Wednesday, May 6, 2009

Lilacs in Spring


Back in the good old days when I was a sweet young thing, I spent a short time teaching in an early childhood program in the Denver Public Schools. It was an innovative program, federally funded, in a largely working-class neighborhood. I was blessed to share the classroom with a full-time teaching assistant who was working as an assistant only because she was updating her teaching credentials after taking time out for mommy duty for several years. The two of us were responsible for teaching morning and afternoon classes of about fourteen children, mostly four-year-olds and some who had turned five too late to enroll in kindergarten.



The children attended class Tuesday through Friday. Monday was reserved for home visits. The assistant and I would schedule about six visits each Monday, meaning that we managed to get around to each child's home about every five or six weeks. We'd bring books and learning games into homes that often didn't have money to spend on things that seemed a bit frivolous. And we'd talk to parents about how things like teaching children to separate the spoons, knives, and forks into their own piles in the drawer helped children learn to notice similarities and differences, an essential pre-reading skill. The focus was on helping parents to be more effective "first teachers," both to improve the probability of academic success for our specific students and for any younger siblings that might be in the home.

As you can probably imagine, there were some families with whom we developed strong rapport, especially with the mothers. They were, after all, the ones who welcomed us into their homes for visits. They were the ones who walked their children to school if there were no older siblings available for the duty. They were the ones who made sure their daughters were carefully dressed and hair was braided in corn rows with little fancy ornaments tying up the ends. They were the ones who made sure that little boys had matching socks and double knots in their sneakers. They were lovely Mommy Heroes that wanted the best for their children and wanted us to adore their child as much as they did.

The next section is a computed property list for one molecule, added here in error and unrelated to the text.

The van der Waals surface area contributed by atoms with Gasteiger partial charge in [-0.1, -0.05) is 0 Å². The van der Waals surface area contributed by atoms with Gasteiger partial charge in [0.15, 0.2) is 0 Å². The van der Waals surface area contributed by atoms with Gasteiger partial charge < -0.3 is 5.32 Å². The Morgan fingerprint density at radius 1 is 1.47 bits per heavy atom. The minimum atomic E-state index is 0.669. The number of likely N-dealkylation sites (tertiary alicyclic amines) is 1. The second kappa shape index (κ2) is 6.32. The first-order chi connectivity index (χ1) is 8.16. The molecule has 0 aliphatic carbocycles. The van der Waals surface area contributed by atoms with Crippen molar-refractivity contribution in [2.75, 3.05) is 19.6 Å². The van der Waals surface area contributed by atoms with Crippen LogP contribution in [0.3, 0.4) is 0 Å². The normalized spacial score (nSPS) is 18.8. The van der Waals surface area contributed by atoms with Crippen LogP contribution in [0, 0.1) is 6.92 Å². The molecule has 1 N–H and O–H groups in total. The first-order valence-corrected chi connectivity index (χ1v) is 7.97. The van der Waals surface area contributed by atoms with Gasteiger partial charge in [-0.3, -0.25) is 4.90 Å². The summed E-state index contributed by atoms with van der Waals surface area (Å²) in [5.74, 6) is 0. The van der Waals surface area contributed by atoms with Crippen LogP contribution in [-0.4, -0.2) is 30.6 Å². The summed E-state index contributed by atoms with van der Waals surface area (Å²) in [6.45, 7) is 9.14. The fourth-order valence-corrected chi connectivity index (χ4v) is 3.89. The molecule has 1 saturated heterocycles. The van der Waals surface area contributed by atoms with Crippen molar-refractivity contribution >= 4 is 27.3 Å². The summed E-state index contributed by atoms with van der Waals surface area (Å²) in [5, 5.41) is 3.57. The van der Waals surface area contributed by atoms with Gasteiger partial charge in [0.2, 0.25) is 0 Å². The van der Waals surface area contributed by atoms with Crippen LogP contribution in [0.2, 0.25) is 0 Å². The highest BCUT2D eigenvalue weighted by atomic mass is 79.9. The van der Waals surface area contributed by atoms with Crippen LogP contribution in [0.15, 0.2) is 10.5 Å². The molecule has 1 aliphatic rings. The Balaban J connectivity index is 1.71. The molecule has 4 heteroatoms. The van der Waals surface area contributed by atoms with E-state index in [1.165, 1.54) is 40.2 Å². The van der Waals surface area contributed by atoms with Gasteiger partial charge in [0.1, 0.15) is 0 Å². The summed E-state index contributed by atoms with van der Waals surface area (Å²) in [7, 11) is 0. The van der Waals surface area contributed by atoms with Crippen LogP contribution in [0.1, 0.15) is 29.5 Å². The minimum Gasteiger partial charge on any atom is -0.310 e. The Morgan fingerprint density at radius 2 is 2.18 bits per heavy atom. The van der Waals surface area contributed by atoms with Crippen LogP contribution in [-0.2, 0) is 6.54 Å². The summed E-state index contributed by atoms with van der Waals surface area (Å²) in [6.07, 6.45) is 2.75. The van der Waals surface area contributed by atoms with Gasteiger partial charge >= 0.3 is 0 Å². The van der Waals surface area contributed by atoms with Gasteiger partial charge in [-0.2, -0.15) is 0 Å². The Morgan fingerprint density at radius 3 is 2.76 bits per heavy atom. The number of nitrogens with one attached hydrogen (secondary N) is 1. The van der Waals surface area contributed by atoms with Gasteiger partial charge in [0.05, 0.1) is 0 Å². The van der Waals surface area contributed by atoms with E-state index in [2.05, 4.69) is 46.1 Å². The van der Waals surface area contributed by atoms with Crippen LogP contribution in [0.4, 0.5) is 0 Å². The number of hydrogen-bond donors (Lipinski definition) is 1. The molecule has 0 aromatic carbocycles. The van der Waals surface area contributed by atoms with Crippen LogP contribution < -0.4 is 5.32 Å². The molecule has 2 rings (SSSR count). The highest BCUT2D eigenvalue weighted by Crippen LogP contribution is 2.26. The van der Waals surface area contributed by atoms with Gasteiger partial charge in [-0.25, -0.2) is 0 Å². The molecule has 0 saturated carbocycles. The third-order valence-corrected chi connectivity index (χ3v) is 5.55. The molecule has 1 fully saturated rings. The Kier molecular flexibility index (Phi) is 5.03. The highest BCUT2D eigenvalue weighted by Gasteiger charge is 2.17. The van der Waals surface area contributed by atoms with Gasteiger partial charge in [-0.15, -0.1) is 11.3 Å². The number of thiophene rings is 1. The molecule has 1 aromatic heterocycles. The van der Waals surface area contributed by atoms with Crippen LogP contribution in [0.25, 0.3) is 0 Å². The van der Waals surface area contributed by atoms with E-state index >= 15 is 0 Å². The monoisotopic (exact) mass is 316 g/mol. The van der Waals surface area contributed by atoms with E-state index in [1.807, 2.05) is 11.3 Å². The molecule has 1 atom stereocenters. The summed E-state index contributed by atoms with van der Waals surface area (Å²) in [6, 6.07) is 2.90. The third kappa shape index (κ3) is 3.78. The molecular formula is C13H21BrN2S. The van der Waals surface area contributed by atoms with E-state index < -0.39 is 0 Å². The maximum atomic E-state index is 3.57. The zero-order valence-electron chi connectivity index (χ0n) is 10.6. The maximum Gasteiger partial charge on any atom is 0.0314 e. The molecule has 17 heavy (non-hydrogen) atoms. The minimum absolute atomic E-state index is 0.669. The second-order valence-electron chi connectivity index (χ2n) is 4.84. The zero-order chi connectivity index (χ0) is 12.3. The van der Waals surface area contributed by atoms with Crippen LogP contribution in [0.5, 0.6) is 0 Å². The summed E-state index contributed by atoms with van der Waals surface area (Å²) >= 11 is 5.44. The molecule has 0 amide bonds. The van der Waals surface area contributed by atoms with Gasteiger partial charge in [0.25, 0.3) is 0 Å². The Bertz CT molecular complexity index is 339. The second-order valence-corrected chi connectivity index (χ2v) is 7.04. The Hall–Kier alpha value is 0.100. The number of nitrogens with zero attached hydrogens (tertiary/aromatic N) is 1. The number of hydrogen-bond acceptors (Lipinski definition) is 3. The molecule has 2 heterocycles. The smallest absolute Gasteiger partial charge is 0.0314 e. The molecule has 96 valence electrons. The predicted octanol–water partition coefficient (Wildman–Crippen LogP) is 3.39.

In the spring of that year, I was working with half the afternoon class on language skills while Oneita was supervising hands-on activities with math manipulatives. Our particular program mandated the use of a language-development system called DISTAR that was didactic and teacher-focused. There was a large spiral bound book that had illustrations of things like hands, front and back, fingers and thumbs. And this big book had a script that teachers had to read for each lesson, to make sure that every child in the DISTAR program got exactly the same measured dose of language and were taught the same exact things. So the teacher would recite


This is a hand.
What is this?

and the children would respond in unison:

This is a hand.

Then the teacher would say:
This is a finger.
This is the palm of the hand.
This is a thumb.
This is the index finger.

Etc. Etc. Etc.

and the children would regurgitate
everything back in response to the question
"What is this?"

Well, sometimes these sessions seemed to go on and on, especially for me because it was pretty boring reading from a script. This one particular day, however, I kept noticing that one of my little princesses kept squirming and squirming as she sat on the floor. So I asked, "Juwana, do you have to go to the bathroom?" No. The squirming continued. The question was asked multiple times and met with denial each time. And the lesson went on.... and on.... and on.